The renters will no longer be able to make free money at our common expense. They will no longer be laughing to the bank while you languish on endless fuel queues. Nigeria has taken the historic step needed to create a competitive environment that that will eliminate smuggling, provide incentives for private refineries and attract foreign investments in the downstream sector and create employment. Instead of just shipping off oil and having the more expensive finished products sent back to us, Nigeria will move closer to realising its potential to become the plastic centre of the continent by manufacturing numerous by-products.
Nothing can stop Nigeria from being the net exporter of fertiliser from the bye products of the oil industry. I am hopeful but also realistic about this measure. I am also mindful of the situation of our people. This change will mean higher fuel costs in generally, and I would be lying if I said this will cause no pain or dislocation. However, it will lead to better supply and end the hidden substantial costs associated with long waits and delays for fuel. The days and hours of waiting for fuel will be a thing of the past.
In a perfect setting, I wish we could have sanitised the subsidy regime and thus continued with it. However, I believe that President Buhari correctly understood that there are many malefactors and flaws in the system for that hell to be turned into heaven. Better that we remove it. But I believe he is removing it not for the austere purpose of saving money but for the nobler purpose of putting those same funds to fairer, more equitable use in order that government might better serve those of us who are truly in utmost need.
Now that the subsidy is being phased out, we should simultaneously phase in social programmes benefiting the poorest and most vulnerable among us. Programmes such as transportation grants, school feeding, improved basic medical care and coverage for the poor, and potable water projects are profound social objectives that can be funded with the money that was once going to rentiers and speculators.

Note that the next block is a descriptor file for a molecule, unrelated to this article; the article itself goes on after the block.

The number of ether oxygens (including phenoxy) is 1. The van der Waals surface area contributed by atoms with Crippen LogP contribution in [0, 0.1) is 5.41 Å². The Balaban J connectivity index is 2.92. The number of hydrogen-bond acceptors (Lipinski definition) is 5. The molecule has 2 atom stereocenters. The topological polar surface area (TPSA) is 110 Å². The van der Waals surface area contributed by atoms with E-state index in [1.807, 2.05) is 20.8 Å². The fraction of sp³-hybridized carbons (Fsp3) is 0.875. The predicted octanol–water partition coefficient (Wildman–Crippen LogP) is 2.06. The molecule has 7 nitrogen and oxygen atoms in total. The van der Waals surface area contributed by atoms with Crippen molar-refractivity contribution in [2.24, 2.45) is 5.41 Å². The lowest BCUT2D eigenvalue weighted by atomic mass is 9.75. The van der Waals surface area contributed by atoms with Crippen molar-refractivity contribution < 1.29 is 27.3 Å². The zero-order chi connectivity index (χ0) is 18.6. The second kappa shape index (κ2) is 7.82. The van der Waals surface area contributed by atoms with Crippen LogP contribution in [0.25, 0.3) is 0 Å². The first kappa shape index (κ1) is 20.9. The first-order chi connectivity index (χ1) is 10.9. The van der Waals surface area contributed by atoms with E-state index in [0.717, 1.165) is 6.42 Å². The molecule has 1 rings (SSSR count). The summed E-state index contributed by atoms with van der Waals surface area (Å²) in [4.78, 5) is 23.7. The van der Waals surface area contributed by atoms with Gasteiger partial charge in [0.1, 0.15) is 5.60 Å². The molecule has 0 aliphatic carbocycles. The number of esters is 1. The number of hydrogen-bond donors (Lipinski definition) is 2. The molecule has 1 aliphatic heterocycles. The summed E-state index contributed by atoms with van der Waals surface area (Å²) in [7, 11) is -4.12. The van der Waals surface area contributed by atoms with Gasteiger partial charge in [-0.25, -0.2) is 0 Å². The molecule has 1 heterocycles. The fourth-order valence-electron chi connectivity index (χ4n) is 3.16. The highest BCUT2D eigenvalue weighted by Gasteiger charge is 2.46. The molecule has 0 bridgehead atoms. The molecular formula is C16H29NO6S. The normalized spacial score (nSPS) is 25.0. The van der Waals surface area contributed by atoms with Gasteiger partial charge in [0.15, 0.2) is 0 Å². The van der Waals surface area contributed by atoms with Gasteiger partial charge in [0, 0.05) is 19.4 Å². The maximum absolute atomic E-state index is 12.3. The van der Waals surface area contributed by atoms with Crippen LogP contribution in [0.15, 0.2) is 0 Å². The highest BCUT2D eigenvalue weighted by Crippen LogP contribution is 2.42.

This way we can use government funds to ensure that fruits go to the hungry, not the already well fed. Thus, I ask everyone to take a step back to coolly and objectively assess what has been decided. We must not make the mistake of allowing our political and sympathetic attachment to subsidy blind us to the hard fact that the purpose and benefits of subsidy had long ago been taken from the common man to reside in the purse of an elite few. We cannot persist in this imbalance and think it will help us to develop.
Instead, it is better to end subsidy and use the funds to establish well-targeted anti-poverty programmes that actually assist the people in need. True, this measure will increase fuel cost in the immediate term, and government must be vigilant to ensure that market forces are allowed to work properly and bring about a fair balance between supply, demand and longer-term favourable pricing. Collusion and manipulation of the market must never be allowed.
If the government sets the system fairly, it will ensure better supply and with it, economic certainty. Over the longer term, it will boost investment that can spur employment across several sectors. Perhaps more importantly, it will liberate money that government can now use to lower the social costs of living for our brothers and sisters who really need the help. While this may not be perfect, it is a much better deal than the one the subsidy offered us. Bola Ahmed Tinubu is National Leader of the All Progressives Congress (APC).